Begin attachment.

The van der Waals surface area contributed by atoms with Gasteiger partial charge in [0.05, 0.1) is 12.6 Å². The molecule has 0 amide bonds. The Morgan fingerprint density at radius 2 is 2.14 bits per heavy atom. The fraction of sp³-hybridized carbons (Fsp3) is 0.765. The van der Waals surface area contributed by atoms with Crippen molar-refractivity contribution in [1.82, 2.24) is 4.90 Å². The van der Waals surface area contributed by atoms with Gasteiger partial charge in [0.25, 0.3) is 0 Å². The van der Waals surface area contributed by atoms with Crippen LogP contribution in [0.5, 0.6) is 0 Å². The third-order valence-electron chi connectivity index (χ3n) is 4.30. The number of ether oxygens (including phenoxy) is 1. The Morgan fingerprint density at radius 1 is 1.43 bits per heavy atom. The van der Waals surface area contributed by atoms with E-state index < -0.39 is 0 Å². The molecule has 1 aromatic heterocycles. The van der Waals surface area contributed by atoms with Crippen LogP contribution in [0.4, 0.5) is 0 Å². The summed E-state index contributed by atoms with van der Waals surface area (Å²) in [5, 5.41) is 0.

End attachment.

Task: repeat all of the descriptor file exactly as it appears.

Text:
The van der Waals surface area contributed by atoms with Gasteiger partial charge in [0.05, 0.1) is 12.6 Å². The molecule has 0 amide bonds. The Morgan fingerprint density at radius 2 is 2.14 bits per heavy atom. The fraction of sp³-hybridized carbons (Fsp3) is 0.765. The van der Waals surface area contributed by atoms with Crippen molar-refractivity contribution in [1.82, 2.24) is 4.90 Å². The van der Waals surface area contributed by atoms with Gasteiger partial charge in [0.25, 0.3) is 0 Å². The van der Waals surface area contributed by atoms with Crippen LogP contribution in [0.5, 0.6) is 0 Å². The third-order valence-electron chi connectivity index (χ3n) is 4.30. The number of ether oxygens (including phenoxy) is 1. The Morgan fingerprint density at radius 1 is 1.43 bits per heavy atom. The van der Waals surface area contributed by atoms with E-state index < -0.39 is 0 Å². The molecule has 1 aromatic heterocycles. The van der Waals surface area contributed by atoms with Crippen LogP contribution in [0.4, 0.5) is 0 Å². The summed E-state index contributed by atoms with van der Waals surface area (Å²) in [5, 5.41) is 0.